2.06 Total Alcoholic Strength. For the purposes of this procedure, total alcoholic strength means the sum of the actual and potential alcoholic strength.

SEC. 3. BACKGROUND.

3.01 ATF Procedure 73-6 outlined the EEC certification and analysis requirements which were applicable at the time that procedure was issued in 1973.

3.02 Subsequent to the issuance of that procedure, the EEC issued "Commission Regulation (EEC) No. 2115/76 of August 20, 1976, laying down general rules for the import of wines, grape juice and grape must." This regulation exempted U.S. wine in containers of four liters or less from certification and analysis requirements on the basis that annual U.S. exports of such products to the Community totaled less than 1000 hectoliters. Thus, from the time of this exemption to the present, U.S. wineries did not have to comply with EEC certification and analysis requirements for such products.

3.03 On December 20, 1985, the Community published "Commission Regulation (EEC) No. 3590/85 of December 18, 1985 on the certificate and analysis report required for the importation of wine, grape juice and grape must". This regulation makes three fundamental changes to the present EEC certification and analysis requirements, i.e.,"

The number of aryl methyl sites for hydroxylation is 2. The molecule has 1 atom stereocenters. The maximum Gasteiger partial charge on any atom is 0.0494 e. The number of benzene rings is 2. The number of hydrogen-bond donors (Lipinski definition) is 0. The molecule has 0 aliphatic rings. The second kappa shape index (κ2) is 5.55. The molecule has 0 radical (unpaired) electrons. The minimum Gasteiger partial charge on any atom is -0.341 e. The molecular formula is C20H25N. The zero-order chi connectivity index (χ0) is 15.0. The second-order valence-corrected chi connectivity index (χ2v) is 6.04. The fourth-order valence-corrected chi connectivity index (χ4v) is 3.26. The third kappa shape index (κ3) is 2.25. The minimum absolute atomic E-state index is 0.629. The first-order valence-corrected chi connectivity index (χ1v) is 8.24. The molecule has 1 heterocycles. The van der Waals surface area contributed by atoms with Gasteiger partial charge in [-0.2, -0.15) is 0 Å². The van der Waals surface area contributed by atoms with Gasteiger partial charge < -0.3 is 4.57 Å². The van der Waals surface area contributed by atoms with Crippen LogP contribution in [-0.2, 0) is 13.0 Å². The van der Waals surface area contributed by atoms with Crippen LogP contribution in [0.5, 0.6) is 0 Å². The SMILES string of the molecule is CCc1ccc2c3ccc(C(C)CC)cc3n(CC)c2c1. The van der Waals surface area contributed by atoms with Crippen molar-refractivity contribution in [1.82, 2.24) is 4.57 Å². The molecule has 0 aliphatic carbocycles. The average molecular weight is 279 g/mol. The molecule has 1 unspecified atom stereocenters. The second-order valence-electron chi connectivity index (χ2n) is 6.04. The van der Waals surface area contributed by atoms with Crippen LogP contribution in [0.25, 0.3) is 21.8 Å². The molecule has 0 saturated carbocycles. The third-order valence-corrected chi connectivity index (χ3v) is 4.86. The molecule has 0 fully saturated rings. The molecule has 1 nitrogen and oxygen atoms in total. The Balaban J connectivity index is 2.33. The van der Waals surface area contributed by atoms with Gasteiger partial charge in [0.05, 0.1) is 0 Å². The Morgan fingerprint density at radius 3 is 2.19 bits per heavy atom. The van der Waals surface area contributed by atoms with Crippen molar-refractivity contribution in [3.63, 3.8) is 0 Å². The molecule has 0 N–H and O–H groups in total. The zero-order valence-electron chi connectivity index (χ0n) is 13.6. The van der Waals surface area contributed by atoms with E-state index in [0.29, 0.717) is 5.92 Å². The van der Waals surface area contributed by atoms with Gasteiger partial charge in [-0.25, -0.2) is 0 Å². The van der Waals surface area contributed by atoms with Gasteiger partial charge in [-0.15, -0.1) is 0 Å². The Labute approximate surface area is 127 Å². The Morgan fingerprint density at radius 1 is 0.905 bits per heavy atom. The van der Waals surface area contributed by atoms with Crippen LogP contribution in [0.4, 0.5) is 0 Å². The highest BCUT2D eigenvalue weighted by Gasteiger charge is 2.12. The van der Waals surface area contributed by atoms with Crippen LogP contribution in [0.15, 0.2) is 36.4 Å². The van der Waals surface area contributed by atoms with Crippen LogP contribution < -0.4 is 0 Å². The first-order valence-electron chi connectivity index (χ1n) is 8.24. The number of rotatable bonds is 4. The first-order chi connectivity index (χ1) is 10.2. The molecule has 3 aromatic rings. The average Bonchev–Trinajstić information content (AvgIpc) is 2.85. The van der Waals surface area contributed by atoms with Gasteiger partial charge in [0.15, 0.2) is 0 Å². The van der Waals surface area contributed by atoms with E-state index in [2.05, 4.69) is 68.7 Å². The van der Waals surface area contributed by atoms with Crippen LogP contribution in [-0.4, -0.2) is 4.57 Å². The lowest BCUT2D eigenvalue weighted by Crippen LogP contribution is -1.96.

(a) except as provided in Section 5.02, effective April 2, 1986, it no longer exempts the United States from certification and analysis for shipments of wine in containers of four liters or less;

(b) except as specified in Section 5.01, it requires that U.S. wine exported from the U.S. on or after April 2, 1986, be accompanied by Forms V.I.1 (see Section 5.06). (The procedures outlined herein relate only to this new model of Form V.I.1.); and, (c) it makes provision for use of new, simplified procedures for completing the new Forms V.I.1 for shipments of wine meeting the conditions referenced in Section 7.01.

3.04 The EEC established April 2, 1986, as the effective date of Commission Regulation No. 3590/85 (Attachment I) to allow those wishing to export to the Community sufficient time to adjust to the new procedures and to print the new forms.

3.05 The simplified procedures noted in Section 3.03(c) considerably minimize administrative burdens by allowing authorized U.S. Producers to self-certify the new Forms V.I.1. They also minimize financial burdens by reducing the number of analyses required from a total of eight to a total of three, i.e., actual alcoholic strength, total sulfur dioxide and total acidity.

SEC. 4. EEC REGULATIONS.

4.01 "Commission Regulation (EEC) No. 3590/85 of December 18, 1985, on the certificate and analysis report required for the importation of wine, grape juice and grape must" is included as Attachment I. This regulation outlines the certification and analysis procedures referenced in Sections 6 and 7.